We think we may need to borrow money, so how do we get started?

If your church is in the process of weighing options which might include borrowing money, please feel free to reach out to us.

If you decide that borrowing money is the best option, we will certainly help you to determine the best way to proceed regarding loan terms etc.

However, we are also here to help you with the decision process that comes before you start filling out a loan application. Maybe there are other options to consider or other ways to structure a loan request.

We are willing to act as a consultant during these discussions. Our Loan Specialist has many years of banking experience that may help you to navigate through your options. Unlike a bank, we want you to be sure that you have found the best option to meet your needs and not just an option that helps the lending institution more than it helps your church.

Additionally, if a decision is made to borrow funds, we can help you to understand some of the terms that most people don’t work with in their everyday lives. For example, we can help you understand the difference between a Balance Sheet and an Income Statement. We can help you review collateral options or better understand the purpose of a UCC filing.

So if your church is considering how to fund your upcoming project, contact us and let us help you!

Fund-Raising Ideas

We are always willing to talk with you about a potential loan for your next improvement project. However, there are other ways to raise funds to help provide the needed financing. We would be very happy to further discuss any of these ideas with you as you begin to solidify your financial plans.


Five Dollar Club

This idea has been implemented successfully by several churches. It has typically been used to raise funds to help pay down an existing debt. However, this process could easily be adapted for other fund-raising needs.

Pledges can be solicited from church members to add a fixed amount to their weekly giving over a specific period of time. Five dollars seems to be an amount that many people feel they can afford, but any amount could be substituted. You may want to come up with a specific name for your project and then track the giving as it comes in. Before you know it, you have an extra $1,000 or more for your project!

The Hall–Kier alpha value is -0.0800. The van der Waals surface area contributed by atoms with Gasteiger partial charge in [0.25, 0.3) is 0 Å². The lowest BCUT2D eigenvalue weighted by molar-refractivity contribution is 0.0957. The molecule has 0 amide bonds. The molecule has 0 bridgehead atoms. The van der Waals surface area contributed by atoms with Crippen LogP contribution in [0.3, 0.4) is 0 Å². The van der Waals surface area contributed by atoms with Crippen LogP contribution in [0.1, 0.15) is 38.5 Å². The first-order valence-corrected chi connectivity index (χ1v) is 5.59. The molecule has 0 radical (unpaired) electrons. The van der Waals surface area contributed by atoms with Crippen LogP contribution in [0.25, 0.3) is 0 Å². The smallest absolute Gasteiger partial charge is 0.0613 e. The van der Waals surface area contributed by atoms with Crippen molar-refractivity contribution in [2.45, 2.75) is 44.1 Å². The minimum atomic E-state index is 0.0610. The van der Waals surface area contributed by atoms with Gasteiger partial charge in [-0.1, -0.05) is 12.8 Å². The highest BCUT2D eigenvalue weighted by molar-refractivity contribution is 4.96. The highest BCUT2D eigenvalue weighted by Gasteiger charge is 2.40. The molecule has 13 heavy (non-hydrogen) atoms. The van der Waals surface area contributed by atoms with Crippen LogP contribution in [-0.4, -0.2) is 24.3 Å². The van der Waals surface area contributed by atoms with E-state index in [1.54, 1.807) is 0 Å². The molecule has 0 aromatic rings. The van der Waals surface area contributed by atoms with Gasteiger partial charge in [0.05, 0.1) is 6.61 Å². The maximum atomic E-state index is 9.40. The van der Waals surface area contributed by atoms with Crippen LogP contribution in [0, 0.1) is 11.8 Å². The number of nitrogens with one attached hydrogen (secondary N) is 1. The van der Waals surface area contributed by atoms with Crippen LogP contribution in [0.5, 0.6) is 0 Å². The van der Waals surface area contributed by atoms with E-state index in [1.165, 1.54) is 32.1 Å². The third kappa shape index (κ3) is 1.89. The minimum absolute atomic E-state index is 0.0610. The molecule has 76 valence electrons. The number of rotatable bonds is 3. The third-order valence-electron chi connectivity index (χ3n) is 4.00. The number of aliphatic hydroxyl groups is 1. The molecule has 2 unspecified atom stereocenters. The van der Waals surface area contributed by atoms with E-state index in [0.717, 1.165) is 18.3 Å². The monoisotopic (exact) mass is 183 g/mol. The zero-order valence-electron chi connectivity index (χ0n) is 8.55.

Go Green Campaign - Help the environment and help your church

Christ UMC in Waynesboro has been very successful with this campaign.

It began with placing aluminum can recycling bins at the church. The collected cans were turned in at a local recycling center for cash. But the story doesn’t end there! They began to collect larger metal objects. Old appliances, used auto parts, old copper pipes or wiring and various other types of scrap metal. As word of mouth spread into the community, folks began to contact the church to see if they could benefit from some of their scrap metal. On some occasions, church members would agree to pick up items from local homes or businesses.

To date, they have raised thousands of dollars from this program. Not only did they raise funds for various church projects, but they have impacted their local community and the environment in a positive way.


Capital Campaign

A capital campaign is a more traditional fund-raising method designed to unite a congregation to raise money for a specific purpose within a given timeframe. This can involve the collection of “pledges” from members of the church. A donor could pledge to give “extra” funds over and above their regular contributions within the project timeframe or they could choose to donate a lump sum from their savings account or sale of an asset etc. Capital campaigns are not typically conducted every year. The church leadership should carefully consider how often to use this method of fund-raising.


Specialty Projects

A church is limited only by their own imagination when it comes to this fund-raising idea. An idea may present itself as you look around your church and evaluate the things that your members are passionate about. There are many possibilities and here are a few examples.

Easter Egg Sales - A favorite example for many candy lovers is the Easter Egg sales that occur at many United Methodist Churches each spring. Thousands of eggs are happily sold and consumed every year thus providing funds for your project.   

Fall Festival – Seedling staff personally enjoyed attending an Apple Dumpling event last fall at one of our United Methodist churches. This is a great way to reach out to your local community and help them to become more familiar with your facilities and your staff. The sale of almost any food item or other donated goods can be a great way to raise some money.

Spaghetti Dinner – This is not a new idea, but it is a great way to invite the local community to your facility and raise some money at the same time. And of course, it doesn’t have to be spaghetti only!

Hire a Youth – This one is great for your youth group but could be easily adapted as needed. This is great if there is a missions trip coming up that needs to be funded. The young person offers their services to other church members in exchange for a donation to the project at hand. This can be a great way for younger people to interact with an older generation when it comes to yard work or a garage cleanout.

Babysitting Night – This can be a great outreach to the local community as well as a fund-raiser. Church members offer babysitting services at the church for a donation to your project. Local families with small children will appreciate a chance to go out to dinner or repaint the bedroom without the kids being underfoot.

If you have an idea for raising funds that has worked well for your church, feel free to submit it to us so that we can share it with churches when they contact us for loans and fund-raising needs.


Christine Sims, Associate Director: csims@susumc.org or 717-766-5275